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Even if the Supreme Court overturns the mandate for more study, increase traffic across the border is many months away

U.S. Solicitor General Thomas Olson has asked the Supreme Court to review a lower court’s decision to require a lengthy environmental impact statement before opening the border to Mexican trucks.

The request was filed Sept. 8 in response to the U.S. Court of Appeals for the 9th Circuit ruling that a detailed EIS and a general conformity evaluation, required under the Clean Air Act, were necessary. The court ruled in favor of the petitioners in January and upheld that decision when it reheard the case in April. The case was brought by Public Citizen, the California Trucking Association, Teamsters and other environmental and labor groups.

“The court of appeals misapplied the nation’s environmental laws and constrained the President’s discretion to conduct foreign affairs,” Olson wrote.

“The court of appeals’ decision also prolongs a significant trade dispute between the United States and Mexico, which the President has sought to resolve in accordance with the requirements of the North American Free Trade Agreement and the decision of an international arbitration panel finding the United States to be in violation of its obligations under NAFTA,” Olson says.

Federal Motor Carrier Safety Administration Administrator Annette Sandberg said Aug. 26 that the agency would “begin work to comply with the court’s ruling” but would explore legal recourses as well. The agency solicited public comment on what should be included in the evaluation, which is expected to take 12 to 18 months.

In a related development, four U.S. states along the Mexican border will receive a total of nearly $47 million to build and improve safety inspection stations to create better border traffic flow and the safe operation of Mexican-domiciled trucks in the United States. FMCSA and the Federal Highway Administration will distribute $6 million to Arizona, $7.3 million to California, $2 million to New Mexico and $31.4 million to Texas.


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The Federal Motor Carrier Safety Administration announced last month that it would exempt certain insulin-using diabetic drivers of commercial motor vehicles from the regulatory prohibition against such drivers driving in interstate commerce. The agency began accepting applications on Sept. 22 for exemptions of up to two years. Exemptions could be renewed. FMCSA is leaving open the docket for new information and data on alternatives to the specific exemption conditions.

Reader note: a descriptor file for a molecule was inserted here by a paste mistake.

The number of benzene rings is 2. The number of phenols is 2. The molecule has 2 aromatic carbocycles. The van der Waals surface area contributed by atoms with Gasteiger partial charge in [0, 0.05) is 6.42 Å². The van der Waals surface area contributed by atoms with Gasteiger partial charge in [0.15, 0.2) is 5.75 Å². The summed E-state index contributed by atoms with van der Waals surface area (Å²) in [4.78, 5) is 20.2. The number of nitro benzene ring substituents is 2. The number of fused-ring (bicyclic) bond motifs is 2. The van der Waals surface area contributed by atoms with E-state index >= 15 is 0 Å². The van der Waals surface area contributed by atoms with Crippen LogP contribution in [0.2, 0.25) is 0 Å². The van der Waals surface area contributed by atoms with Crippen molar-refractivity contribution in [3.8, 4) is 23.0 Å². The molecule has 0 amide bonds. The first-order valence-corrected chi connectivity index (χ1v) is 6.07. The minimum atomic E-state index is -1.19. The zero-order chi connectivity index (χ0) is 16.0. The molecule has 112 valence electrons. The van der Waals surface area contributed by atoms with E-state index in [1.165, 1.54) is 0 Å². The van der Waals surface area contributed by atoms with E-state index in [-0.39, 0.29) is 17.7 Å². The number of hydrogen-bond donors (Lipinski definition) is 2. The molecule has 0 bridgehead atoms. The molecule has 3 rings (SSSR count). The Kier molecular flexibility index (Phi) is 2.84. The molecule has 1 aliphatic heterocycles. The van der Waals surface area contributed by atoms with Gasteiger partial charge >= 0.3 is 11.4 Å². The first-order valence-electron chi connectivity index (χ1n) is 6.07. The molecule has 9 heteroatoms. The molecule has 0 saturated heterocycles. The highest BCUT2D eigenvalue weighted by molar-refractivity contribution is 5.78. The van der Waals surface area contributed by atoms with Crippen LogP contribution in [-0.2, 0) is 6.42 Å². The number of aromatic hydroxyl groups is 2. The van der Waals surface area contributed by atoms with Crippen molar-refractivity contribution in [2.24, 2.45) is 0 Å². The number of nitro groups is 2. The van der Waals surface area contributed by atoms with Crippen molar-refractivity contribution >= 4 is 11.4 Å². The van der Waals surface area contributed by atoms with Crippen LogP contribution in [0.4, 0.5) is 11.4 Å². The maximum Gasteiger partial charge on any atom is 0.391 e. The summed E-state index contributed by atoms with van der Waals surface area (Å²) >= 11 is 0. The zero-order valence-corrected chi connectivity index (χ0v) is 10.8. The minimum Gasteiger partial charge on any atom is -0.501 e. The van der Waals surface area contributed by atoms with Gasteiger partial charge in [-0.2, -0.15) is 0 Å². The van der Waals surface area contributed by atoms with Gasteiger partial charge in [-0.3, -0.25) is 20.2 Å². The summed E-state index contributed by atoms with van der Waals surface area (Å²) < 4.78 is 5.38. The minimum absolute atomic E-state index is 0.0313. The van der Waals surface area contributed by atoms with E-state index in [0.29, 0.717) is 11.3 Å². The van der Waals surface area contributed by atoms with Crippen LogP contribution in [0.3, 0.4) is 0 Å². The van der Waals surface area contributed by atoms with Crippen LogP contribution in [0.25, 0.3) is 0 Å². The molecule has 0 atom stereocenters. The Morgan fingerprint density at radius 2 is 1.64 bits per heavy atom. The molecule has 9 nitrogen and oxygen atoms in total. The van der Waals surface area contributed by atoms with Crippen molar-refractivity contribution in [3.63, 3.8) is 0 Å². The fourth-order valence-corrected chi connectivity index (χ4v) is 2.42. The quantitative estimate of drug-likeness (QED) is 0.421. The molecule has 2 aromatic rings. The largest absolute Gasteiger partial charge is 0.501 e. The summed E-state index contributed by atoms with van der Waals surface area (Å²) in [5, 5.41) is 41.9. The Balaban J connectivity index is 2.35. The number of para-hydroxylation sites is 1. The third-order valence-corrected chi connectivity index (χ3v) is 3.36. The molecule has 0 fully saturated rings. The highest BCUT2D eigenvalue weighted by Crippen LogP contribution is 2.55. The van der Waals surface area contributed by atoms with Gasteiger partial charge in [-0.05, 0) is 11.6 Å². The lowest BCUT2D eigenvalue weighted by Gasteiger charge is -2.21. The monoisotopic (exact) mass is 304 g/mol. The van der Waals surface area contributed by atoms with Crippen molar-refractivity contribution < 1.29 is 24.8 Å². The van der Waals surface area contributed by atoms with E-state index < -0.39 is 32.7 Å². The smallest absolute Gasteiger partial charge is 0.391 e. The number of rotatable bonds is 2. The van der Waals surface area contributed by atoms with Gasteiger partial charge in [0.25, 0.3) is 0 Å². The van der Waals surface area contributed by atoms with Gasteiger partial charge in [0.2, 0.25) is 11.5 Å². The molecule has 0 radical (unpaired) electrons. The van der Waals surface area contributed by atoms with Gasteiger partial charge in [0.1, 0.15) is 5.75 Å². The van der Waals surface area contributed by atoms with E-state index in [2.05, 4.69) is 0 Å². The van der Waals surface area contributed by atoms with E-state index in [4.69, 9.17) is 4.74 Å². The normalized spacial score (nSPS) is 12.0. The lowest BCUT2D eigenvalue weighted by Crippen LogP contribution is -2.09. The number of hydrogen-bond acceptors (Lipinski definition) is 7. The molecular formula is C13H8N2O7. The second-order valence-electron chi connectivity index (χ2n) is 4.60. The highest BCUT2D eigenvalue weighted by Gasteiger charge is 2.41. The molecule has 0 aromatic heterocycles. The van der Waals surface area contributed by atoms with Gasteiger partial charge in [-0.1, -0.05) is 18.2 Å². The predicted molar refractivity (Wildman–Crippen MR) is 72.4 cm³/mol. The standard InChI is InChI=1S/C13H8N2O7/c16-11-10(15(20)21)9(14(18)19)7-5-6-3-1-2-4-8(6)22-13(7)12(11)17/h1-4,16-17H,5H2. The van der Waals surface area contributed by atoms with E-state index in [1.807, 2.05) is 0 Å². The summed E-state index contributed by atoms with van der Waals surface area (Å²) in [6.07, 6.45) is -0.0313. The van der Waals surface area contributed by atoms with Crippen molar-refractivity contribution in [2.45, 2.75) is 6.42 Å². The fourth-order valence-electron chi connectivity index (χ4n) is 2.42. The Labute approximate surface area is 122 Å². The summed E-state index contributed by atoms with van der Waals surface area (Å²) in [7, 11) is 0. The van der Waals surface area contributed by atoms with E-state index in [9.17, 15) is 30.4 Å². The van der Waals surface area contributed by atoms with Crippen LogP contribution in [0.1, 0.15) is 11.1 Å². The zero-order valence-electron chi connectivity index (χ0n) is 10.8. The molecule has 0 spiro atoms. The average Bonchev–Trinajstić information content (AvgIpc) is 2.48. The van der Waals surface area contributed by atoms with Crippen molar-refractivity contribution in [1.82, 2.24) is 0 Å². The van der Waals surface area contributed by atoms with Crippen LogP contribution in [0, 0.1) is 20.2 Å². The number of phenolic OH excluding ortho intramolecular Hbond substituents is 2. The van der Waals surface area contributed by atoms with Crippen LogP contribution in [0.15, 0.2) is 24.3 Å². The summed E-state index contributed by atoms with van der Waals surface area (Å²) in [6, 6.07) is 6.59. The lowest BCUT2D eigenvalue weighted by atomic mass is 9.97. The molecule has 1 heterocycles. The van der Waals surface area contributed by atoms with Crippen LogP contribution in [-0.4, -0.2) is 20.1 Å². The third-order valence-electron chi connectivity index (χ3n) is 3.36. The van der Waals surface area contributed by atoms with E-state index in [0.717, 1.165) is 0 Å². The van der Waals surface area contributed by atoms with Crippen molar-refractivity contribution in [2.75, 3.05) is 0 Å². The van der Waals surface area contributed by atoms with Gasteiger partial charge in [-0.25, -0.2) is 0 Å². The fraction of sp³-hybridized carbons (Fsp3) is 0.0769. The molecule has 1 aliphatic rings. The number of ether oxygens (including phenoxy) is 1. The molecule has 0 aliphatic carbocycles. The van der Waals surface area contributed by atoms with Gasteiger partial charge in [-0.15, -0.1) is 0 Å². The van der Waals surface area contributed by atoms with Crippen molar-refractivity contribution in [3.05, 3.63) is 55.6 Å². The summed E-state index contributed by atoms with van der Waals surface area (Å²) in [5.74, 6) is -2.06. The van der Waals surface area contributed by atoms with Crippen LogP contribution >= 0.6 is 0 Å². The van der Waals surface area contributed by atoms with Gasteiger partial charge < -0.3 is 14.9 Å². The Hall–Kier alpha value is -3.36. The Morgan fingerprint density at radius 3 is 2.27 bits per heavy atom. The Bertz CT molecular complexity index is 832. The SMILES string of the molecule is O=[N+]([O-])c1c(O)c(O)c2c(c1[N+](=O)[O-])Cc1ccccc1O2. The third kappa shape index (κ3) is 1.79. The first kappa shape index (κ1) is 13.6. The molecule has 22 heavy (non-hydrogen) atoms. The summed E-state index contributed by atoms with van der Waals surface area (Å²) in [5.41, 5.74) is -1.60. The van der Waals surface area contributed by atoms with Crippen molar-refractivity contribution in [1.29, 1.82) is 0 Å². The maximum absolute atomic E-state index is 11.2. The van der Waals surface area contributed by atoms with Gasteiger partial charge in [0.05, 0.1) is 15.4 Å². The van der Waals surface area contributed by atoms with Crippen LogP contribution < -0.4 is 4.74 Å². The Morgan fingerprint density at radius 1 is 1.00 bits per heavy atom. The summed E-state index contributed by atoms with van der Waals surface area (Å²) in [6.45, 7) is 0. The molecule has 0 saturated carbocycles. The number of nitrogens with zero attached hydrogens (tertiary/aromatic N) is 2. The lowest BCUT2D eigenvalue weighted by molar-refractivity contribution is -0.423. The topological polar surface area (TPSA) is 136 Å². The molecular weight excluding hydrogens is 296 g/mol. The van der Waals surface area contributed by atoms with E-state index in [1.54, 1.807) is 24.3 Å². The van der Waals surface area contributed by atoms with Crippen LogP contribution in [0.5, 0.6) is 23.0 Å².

In announcing the exemption program, Transportation Secretary Norman Mineta called it “a creative approach based on data from a panel of experts that will enable an additional group of skilled professionals to help keep freight moving in America while we keep a sharp eye on safety.”

Before granting an individual’s exemption, FMCSA must publish a notice in the Federal Register identifying who will receive the exemption and the provisions from which they will be exempt; the effective period for exemption; and the terms and conditions. The public will have an opportunity to comment before FMCSA makes a final decision. A notice of the final disposition of the exemption, approved or denied, will be published in the Federal Register. FMCSA will revoke an exemption if it determines that an individual failed to comply with its terms or conditions; if the exemption has resulted in a lower level of safety; or if continuing the exemption becomes inconsistent with the goals and objectives of the regulations.

The FMCSA diabetes exemption process has three components. The first is a screening component to identify qualified applicants. This process examines the applicant’s experience and safety in operating CMVs with insulin-treated diabetes, the history of hypoglycemia, and the results of examinations by medical specialists. To be approved, applicants must have at least three years safe CMV driving while using insulin.

The second component provides guidelines for managing diabetes while operating a CMV. The final component specifies the FMCSA’s process for monitoring insulin-treated commercial drivers.

For more information, visit this site and search Docket No. 9800.

Once again, operators of dry van equipment should look for Illinois to provide the richest source of spot market freight in November. For the last five months, Illinois has held the first or second spot for vans in the CCJ Equipment Demand Index.

Ohio remained at the top for flatbed demand for the third consecutive month, beating Illinois once again by about 17 percent more in flatbed equipment searches.

California made its way back to the top position for reefer demand, bumping Illinois to second place. Reefer demand in California was 144 percent more than in Illinois. Historical data shows that California has traditionally had a strong demand for reefers in November, and has held first place for the past three years.


The Transportation Security Administration late last month was expected to announce changes to the interim final rule that requires tougher security standards for hazmat endorsements, a TSA spokesman said. The TSA spokesman, Brian Turmail, declined comment on what those changes would be.